state Department of Public Health

Governor Changes Leadership of Public Health Department Amid COVID-19 Pandemic

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The governor has appointed a new acting commissioner of the Department of Public Health.

Department of Social Services Commissioner Deidre Gifford will replace Renée D. Coleman-Mitchell.

Gifford is now the acting commissioner, effective immediately, and she is taking over at a time when the state, the nation and beyond are dealing with a global COVID-19 pandemic.  She will be carrying on both roles, Lamont said.

The governor said May 20, the day some businesses will be able to reopen, is a pivot point.

"We knew that we were moving from simply managing the pandemic to figuring out public health long-term as part of our reopening strategy and I just had to make a decision. I thought this is a good time to make a change," Lamont said Tuesday.

He added that he thought close coordination between the Departments of Public Health and Social Services "made a lot of sense."

"I think the job has changed," Lamont said. "I think in terms of public health long-term, I want closer coordination between our different departments, starting with social services and I think Deidre has a degree in public health, is a doctor, obviously nursing homes are managed by DSS, managed by Public Health. I wanted closer coordination."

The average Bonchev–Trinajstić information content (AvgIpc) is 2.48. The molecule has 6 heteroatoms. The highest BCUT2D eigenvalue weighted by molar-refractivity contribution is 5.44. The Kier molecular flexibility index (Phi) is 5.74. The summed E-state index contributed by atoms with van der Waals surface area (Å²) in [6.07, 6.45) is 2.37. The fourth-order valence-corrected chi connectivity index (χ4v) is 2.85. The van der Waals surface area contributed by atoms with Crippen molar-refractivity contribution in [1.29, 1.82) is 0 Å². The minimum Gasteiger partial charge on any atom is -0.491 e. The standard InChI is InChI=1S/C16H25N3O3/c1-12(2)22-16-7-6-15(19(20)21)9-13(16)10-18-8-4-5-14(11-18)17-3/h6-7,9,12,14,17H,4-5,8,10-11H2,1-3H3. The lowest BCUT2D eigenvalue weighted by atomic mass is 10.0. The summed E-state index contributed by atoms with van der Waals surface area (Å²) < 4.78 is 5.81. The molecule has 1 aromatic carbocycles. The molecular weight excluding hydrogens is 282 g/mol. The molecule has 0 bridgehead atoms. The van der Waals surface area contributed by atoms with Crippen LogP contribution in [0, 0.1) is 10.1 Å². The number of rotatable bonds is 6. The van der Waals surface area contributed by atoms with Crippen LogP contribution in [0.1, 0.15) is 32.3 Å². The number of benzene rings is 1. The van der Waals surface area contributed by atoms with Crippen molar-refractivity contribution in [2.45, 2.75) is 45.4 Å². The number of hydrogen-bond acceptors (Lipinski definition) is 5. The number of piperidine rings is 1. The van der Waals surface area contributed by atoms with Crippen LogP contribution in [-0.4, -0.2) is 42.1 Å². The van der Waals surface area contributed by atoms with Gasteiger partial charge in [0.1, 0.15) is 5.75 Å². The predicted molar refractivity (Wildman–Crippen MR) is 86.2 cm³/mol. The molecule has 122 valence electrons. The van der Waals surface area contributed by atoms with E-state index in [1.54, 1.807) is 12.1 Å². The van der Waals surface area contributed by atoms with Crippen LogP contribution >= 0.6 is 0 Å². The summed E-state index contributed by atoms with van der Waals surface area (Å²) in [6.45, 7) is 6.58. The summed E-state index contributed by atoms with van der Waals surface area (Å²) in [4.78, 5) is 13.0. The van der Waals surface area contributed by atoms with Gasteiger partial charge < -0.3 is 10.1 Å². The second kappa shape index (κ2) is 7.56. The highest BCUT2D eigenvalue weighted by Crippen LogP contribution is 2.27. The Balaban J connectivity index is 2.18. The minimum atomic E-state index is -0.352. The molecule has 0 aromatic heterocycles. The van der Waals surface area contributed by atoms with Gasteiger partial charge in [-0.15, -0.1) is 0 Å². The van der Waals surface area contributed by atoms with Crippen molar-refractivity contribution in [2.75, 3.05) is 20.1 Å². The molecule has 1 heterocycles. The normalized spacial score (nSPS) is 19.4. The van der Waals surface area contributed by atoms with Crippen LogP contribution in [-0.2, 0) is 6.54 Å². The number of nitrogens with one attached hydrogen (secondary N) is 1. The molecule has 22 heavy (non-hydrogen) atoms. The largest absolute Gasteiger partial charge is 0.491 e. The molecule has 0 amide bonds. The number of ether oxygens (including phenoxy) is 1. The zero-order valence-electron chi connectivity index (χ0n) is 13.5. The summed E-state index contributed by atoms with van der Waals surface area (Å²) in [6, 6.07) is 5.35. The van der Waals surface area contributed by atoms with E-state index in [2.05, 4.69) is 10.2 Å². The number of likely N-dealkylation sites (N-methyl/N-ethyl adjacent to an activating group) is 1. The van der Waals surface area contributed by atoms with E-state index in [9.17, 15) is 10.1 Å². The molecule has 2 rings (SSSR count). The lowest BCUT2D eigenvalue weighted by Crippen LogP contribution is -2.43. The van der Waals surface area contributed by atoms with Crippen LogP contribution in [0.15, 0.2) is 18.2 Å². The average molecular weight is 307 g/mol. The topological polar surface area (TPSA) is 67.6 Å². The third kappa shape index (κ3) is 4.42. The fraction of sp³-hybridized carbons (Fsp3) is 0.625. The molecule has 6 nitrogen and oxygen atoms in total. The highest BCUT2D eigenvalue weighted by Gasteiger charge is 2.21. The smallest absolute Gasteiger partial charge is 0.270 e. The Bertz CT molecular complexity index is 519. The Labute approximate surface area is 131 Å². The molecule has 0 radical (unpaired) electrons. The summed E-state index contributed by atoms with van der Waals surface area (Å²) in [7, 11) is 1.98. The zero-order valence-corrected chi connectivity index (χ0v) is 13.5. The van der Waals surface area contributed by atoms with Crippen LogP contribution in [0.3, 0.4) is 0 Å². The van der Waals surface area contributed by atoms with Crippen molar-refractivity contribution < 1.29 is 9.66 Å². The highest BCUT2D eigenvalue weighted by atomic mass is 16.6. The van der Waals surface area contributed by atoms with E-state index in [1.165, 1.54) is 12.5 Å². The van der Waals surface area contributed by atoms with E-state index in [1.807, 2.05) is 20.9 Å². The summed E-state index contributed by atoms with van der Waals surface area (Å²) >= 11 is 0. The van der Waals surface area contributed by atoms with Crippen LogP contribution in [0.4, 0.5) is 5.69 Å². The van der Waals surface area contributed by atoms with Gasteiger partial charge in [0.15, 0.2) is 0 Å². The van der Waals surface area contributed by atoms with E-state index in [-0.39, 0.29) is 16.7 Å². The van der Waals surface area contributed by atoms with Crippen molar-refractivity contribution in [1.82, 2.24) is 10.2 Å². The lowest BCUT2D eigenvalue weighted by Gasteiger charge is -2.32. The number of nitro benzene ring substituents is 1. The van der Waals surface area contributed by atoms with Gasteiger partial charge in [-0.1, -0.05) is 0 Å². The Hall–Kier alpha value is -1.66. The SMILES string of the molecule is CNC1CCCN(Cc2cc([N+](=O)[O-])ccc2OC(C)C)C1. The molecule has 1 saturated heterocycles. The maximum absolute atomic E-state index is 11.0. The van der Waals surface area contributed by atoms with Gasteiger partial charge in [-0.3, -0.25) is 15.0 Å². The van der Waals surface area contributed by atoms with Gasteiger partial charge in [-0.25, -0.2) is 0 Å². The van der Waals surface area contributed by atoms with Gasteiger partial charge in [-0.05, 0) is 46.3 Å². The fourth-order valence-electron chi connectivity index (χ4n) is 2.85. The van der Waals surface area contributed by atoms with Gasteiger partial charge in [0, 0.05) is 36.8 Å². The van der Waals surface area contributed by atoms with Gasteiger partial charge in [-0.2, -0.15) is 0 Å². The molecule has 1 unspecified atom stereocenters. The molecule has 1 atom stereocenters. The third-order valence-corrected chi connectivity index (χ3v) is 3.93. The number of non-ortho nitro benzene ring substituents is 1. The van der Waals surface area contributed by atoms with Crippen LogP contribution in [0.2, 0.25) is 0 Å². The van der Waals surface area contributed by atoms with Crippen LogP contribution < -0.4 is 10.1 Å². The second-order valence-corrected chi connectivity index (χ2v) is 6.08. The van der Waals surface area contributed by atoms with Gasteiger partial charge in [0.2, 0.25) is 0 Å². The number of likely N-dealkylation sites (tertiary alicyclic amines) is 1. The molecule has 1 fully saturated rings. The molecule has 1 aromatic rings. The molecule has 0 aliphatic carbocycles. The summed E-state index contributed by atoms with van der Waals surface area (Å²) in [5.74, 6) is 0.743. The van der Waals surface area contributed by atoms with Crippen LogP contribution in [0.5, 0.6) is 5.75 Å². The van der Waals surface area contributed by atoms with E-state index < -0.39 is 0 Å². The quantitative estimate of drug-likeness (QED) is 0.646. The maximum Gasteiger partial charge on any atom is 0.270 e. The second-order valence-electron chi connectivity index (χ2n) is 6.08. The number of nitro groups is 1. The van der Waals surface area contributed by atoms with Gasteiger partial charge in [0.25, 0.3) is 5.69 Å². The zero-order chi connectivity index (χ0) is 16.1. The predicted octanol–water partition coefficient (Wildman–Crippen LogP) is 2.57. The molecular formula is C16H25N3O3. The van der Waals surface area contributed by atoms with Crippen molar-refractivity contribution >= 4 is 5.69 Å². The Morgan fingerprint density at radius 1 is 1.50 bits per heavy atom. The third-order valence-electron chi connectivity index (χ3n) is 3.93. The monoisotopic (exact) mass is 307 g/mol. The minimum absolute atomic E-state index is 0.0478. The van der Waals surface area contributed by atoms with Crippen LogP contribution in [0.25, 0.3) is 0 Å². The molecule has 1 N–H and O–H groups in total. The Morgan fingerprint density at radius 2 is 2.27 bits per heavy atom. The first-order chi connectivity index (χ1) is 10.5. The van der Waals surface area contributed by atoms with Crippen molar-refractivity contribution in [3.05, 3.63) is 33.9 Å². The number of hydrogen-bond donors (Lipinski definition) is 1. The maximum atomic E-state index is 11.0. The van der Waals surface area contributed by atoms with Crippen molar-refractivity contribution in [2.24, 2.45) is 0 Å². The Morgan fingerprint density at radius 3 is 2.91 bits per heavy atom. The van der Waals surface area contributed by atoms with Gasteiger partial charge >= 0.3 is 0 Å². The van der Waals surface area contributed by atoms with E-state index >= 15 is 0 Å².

The governor said he wanted to make an organizational change and thought the state would be in a better position moving forward "to make sure our public health is closely coordinated.

In a statement released Tuesday, Coleman-Mitchell said she was proud of the work she's done during her time with the department.

"It has been an honor to serve the state of Connecticut as Commissioner of the Department of Public Health.

"When I was appointed by Governor Lamont just over a year ago, I said that I would serve his administration with an unwavering commitment to the public health needs of our communities, I would give honest advice; and I would do so without regard to politics. I believe I have fulfilled that commitment," she wrote.

See her full statement below.

The governor spoke about the change in leadership after a tour of a warehouse in New Britain where a shipment of personal protective equipment is being stored.

In response to a question, Lamont said, "I learned how fundamentally important public health is," Lamont said, adding he might not have been the word's expert on what the Department of Health did a year ago.

"I sure as heck know now and when it comes to contact tracing, testing protocols, all the other initiatives that'd be under our health care strategy, I know how important public health is as part of that overall plan," Lamont said.

Coleman-Mitchell was the commissioner of the department. She joined the Department of Public Health in 1986, serving in several roles until 1994, and returned to the agency in the spring of 2019 to serve as commissioner.